Qrion is crossing oceans and making an Impact with her dreamy, new age sound - Impact - Mixmag

Qrion is crossing oceans and making an Impact with her dreamy, new age sound

This Sapporo wunderkind is on the rise

  • Valerie Lee
  • 13 September 2018

Qrion (pronounced like "Korean") is soft-spoken, but direct. Three years ago, she moved from her snowy, quiet hometown of Sapporo in Japan to San Francisco, and already, she seems to have adjusted to the cultural differences. ("Back home, you're much more indirect," she explains. "Here, you say 'yes' or 'no'.")

Somehow, it doesn't come off as a surprise with Momiji Tsukada's track record. Despite being labeled as quiet, her actions have always spoken loudly. From an early age, she became fascinated with music and deviated quickly from the typical path in Japan. By high school, she was already well on her way to building a fan base not only within her country, but around the world. This month, she's releasing an innovative two-part EP called 'GAF'. The first half is out now, and the second collection will follow up on September 28. Now, she's been chosen as part of Mixmag and WAV's esteemed Magnified project, and it's about time we learned more about who Qrion is.

Read on for an exclusive Q+A and hear her Impact mix below.

How would you describe Sapporo to those who have never been?

My city, Sapporo, is on a distant island. It’s an hour away from Tokyo by plane, there’s so much nature there. It’s so snowy. The fish tastes amazing. There are so many open-minded people there. People who prefer to live in Sapporo prefer a quiet life, and they love our small community.

How did you first become exposed to music?

My dad played piano, so he had an electronic piano at our house. He taught me how to play chords, and that’s how I became interested in music. I was super young, maybe 4 or 5 years old. It was more classical music - like orchestral music. When I was 12 or 13, a junior high school student, my dad showed me how to use [production] software. That’s when I realized that this is how you make music. I had never thought about it in a professional sense - like kick drums, high-hats, all the layers.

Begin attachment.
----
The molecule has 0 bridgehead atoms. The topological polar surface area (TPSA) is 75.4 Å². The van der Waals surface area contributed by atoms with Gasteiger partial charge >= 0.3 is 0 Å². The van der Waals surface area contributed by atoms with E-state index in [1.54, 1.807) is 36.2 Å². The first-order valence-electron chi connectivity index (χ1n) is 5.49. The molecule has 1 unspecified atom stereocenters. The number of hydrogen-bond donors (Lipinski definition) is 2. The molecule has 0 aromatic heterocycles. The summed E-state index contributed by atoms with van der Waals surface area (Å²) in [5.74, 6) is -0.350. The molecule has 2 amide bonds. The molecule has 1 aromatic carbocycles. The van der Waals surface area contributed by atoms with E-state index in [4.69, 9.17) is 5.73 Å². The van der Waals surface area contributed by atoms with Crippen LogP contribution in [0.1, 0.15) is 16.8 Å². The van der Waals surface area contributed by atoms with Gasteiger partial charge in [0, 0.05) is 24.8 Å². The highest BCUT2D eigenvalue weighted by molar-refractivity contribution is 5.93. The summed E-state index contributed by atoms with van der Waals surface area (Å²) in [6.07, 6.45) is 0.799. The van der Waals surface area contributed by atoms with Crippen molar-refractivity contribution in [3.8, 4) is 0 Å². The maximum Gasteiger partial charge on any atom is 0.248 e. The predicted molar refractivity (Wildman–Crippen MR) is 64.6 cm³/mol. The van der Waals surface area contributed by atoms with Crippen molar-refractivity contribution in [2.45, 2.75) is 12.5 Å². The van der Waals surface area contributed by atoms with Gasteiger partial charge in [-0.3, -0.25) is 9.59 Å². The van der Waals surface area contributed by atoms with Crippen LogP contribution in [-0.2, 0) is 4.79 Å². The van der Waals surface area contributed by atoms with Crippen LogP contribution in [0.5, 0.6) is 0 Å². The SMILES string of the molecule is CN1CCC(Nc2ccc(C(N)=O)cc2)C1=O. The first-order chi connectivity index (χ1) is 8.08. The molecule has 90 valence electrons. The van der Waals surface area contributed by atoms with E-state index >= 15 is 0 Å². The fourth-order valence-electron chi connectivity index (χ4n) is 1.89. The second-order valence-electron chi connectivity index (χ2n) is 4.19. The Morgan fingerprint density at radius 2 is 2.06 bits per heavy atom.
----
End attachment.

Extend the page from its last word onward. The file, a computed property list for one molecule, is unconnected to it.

What kind of music were you first drawn to?

I was into Japanese pop music at first. There was a singer called Ai Otsuka, who is super super Japanese. She was on TV shows. From there, I went to YouTube and began discovering new music. That’s where I found electronic music. The first electronic musician I found was named De De Mouse. He used very interesting samples, using piano.

Japan has a really big “Idol” culture. Have you ever heard of AKB48? It’s a group, with 48 members. They were everywhere. Electronic music wasn’t popular when I was young, but fortunately my friends were really into it, so she showed me Skrillex, Zedd - during that era when EDM was becoming big. I was lucky, I think.

When did you realize that you wanted to pursue music as a career rather than just as a hobby?

I didn’t imagine that people could do electronic music on a stage. I had never been to a nightclub before. I was a "healthy" kid - I never snuck into nightclubs, or snuck out. I was a good kid. So, I had no vision about how to be an artist. But when I was 17 or 18, before I graduated from high school, one guy in Sapporo who found my music on SoundCloud told me that I sounded amazing and invited me to his small show, which had a few other electronic musicians playing keyboards on the stage. It was the first time I’d seen musicians like that on the stage, and I was so impressed by what they did. I started thinking, “Oh, maybe I do want to try, like them.”